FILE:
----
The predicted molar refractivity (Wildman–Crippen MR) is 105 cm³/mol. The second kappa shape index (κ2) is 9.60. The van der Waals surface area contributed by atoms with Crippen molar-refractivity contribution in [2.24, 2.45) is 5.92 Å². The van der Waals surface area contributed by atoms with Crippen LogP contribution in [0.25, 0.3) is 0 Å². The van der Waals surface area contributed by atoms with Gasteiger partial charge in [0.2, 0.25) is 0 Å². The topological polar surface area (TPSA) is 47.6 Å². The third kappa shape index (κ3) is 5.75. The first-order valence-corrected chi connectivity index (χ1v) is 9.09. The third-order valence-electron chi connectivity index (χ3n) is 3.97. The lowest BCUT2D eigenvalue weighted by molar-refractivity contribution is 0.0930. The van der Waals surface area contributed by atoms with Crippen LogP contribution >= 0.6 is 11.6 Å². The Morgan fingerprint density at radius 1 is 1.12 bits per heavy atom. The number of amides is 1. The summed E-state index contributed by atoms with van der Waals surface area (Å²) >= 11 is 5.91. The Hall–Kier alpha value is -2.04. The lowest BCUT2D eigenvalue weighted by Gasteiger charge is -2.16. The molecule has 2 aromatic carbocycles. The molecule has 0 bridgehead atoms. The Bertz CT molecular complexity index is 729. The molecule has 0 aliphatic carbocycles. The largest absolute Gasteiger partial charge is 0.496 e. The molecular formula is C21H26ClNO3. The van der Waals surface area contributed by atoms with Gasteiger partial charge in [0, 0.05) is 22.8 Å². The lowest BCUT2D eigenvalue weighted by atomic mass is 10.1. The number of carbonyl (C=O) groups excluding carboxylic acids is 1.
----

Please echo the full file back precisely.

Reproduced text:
The predicted molar refractivity (Wildman–Crippen MR) is 105 cm³/mol. The second kappa shape index (κ2) is 9.60. The van der Waals surface area contributed by atoms with Crippen molar-refractivity contribution in [2.24, 2.45) is 5.92 Å². The van der Waals surface area contributed by atoms with Crippen LogP contribution in [0.25, 0.3) is 0 Å². The van der Waals surface area contributed by atoms with Gasteiger partial charge in [0.2, 0.25) is 0 Å². The topological polar surface area (TPSA) is 47.6 Å². The third kappa shape index (κ3) is 5.75. The first-order valence-corrected chi connectivity index (χ1v) is 9.09. The third-order valence-electron chi connectivity index (χ3n) is 3.97. The lowest BCUT2D eigenvalue weighted by molar-refractivity contribution is 0.0930. The van der Waals surface area contributed by atoms with Crippen LogP contribution >= 0.6 is 11.6 Å². The Morgan fingerprint density at radius 1 is 1.12 bits per heavy atom. The number of amides is 1. The summed E-state index contributed by atoms with van der Waals surface area (Å²) >= 11 is 5.91. The Hall–Kier alpha value is -2.04. The lowest BCUT2D eigenvalue weighted by Gasteiger charge is -2.16. The molecule has 2 aromatic carbocycles. The molecule has 0 bridgehead atoms. The Bertz CT molecular complexity index is 729. The molecule has 0 aliphatic carbocycles. The largest absolute Gasteiger partial charge is 0.496 e. The molecular formula is C21H26ClNO3. The van der Waals surface area contributed by atoms with Gasteiger partial charge in [0, 0.05) is 22.8 Å². The lowest BCUT2D eigenvalue weighted by atomic mass is 10.1. The number of carbonyl (C=O) groups excluding carboxylic acids is 1.